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Selma Showdown: Obama, Clinton Converge On Activists


SELMA, Alabama - There was no clear-cut first-place finisher in today's battle of the bands here on Martin Luther King Street, where Democratic presidential contenders Hillary Clinton and Barack Obama spoke at the same time in churches just a block apart.

But it was one of those occasions where you did have to be present to win -- and both candidates did, too, just by showing up.

The front runners for the Democratic nomination came to commemorate the voting rights march on Bloody Sunday 42 years ago, when non-violent demonstrators were attacked by police. They also came to compete for the African American vote in the '08 presidential election.

Many in the crowd seemed to want to give them equal credit for the gesture. In recent weeks, Obama has been gaining ground with black voters.

"Can they both be president? They are both beautiful people," said Ethel Ree Waite, who at 64 still marvels that she no longer has to be afraid to be black in the state she was born in. "I was one of the students that got a cattle prod on Turnaround Tuesday," she said at the community unity breakfast at George Wallace Community College, where Obama began his day.

Representative Artur Davis, the local congressman, introduced his friend and fellow Harvard Law grad. "All the times you've told your kids they could grow up to be anything they wanted to be, you know you've been lying to them," he said. "But I know a man who will make you into a truth-teller when you tell your grandchildren that."

He said the only knock against his friend was, "he doesn't have longevity, and longevity is not a bad thing." But in an obvious poke at Hillary Clinton, he added: "Longevity can make you calculate your vote on a war. Longevity can make you think change is an incremental thing."

Obama did not let the fact his father grew up in Kenya deny him a claim on the American civil rights movement. His father was herding goats for a living and was only invited to come to the U.S. to study because of the awareness stirred in Selma, he said.

"And my mother, a white woman in Kansas, some people have noted now that her great-great-great-great-grandfather had slaves, as if that was some surprise."

But because of the civil rights movement, she didn't let race keep her from falling in love with Barack Obama, Sr. "And it's fair to say that if it hadn't been for Selma, I wouldn't be here. I am the offspring of the move-ment," he shouted, in the cadence of call and response.

Obama spoke again later at the historic Brown Chapel AME, where the march from Selma to Montgomery began. Outside the church, it was like a street fair, with vendors selling burgers and rib sandwiches, and residents from the surrounding George Washington Carver homes sitting in lawn chairs in the sun, listening to the preaching from inside the church over loudspeakers, and singing along with the choir. Some were holding signs that said, "Sweet Home Obama."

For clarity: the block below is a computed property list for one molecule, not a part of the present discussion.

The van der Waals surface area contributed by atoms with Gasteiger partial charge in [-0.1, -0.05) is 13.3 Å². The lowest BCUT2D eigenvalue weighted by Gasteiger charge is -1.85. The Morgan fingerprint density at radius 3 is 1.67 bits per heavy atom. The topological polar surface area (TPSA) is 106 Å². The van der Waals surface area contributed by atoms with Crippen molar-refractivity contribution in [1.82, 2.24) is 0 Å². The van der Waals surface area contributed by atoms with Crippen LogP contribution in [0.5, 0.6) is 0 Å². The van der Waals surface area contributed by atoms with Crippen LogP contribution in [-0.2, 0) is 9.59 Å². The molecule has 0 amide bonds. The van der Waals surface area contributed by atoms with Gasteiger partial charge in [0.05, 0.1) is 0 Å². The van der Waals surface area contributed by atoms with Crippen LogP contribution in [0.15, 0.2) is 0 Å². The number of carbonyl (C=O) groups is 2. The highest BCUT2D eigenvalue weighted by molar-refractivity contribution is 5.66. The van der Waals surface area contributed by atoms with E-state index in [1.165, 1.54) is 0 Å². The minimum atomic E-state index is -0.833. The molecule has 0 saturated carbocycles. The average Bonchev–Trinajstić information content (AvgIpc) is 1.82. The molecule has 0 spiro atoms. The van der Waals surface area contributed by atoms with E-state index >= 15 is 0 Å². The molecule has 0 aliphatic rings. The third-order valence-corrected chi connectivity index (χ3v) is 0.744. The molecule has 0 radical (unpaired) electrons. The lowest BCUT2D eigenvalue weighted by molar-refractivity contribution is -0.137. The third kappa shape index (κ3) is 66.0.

A woman who grew up in the public housing right on the block and is a supervisor at a state health lab now said Obama had won her over. "He's just himself, and we need that. All races like him," said the woman, Angelica Webb.

Obama got his biggest cheer when he spoke about personal responsibility: "Don't let them tell you money don't make a difference; there's a reason that rich people got a lot of stuff in their schools. But you've still got to turn off the T.V. when your kids get home from school, and that if you conjugate a verb or read a book you're somehow acting white? We've got to get over that.

"And if Cousin Pookie would vote, and Uncle Jethro would turn off ESPN, we might have a different kind of politics. And don't tell me it doesn't have something to do with too many daddies not acting like daddies."

A 27-year-old legal secretary named Nicole Reeves, who grew up here in Selma, said she was awed. "Many times, a lot of the white people here are stuck in the antebellum mentality and the black people are stuck in what was done to us 40 years ago," she said. "But he is the epitome of the American dream, and this is a turning point for this community. It struck me how he said we have to be accountable, and to me, he's shown he can pull all the people together."

And Hillary? "I like her, but she's not what we need."

Down the block, at the First Baptist Church where Clinton spoke, a smaller group of fans, many of them wearing union hats and t-shirts, was waiting.

Arthurene Davis, who drove in from Atlanta, said, "I love Hillary and having her husband be her backbone, there would be more power there."

Later, the two candidates exchanged mild compliments in remarks on the steps of the Brown Chapel. "I am fully aware that I, too, stand on the shoulders of those who marched here," Clinton told the crowd. "We have an America to reclaim. Thank you and God bless you."

Then Obama and Clinton walked together across the Edmund Pettus Bridge, where both seemed eclipsed by President Bill Clinton, who held Hillary's arm and waved to the screaming crowd. "People came to see Bill. I'm sorry, but they did. I know I did," said Charlie Thomas, who lived through Bloody Sunday as a little girl and hadn't been back to her hometown in 40 years, until today.

"I was so scared that day, but to come today to see this, the fear has turned to happiness and joy," she said, patting her chest and shaking her head to hold back tears. "Martin Luther King would be overjoyed to know we can walk freely here now" - and be free to vote for a woman over a black man for president, as she said she plans to do.

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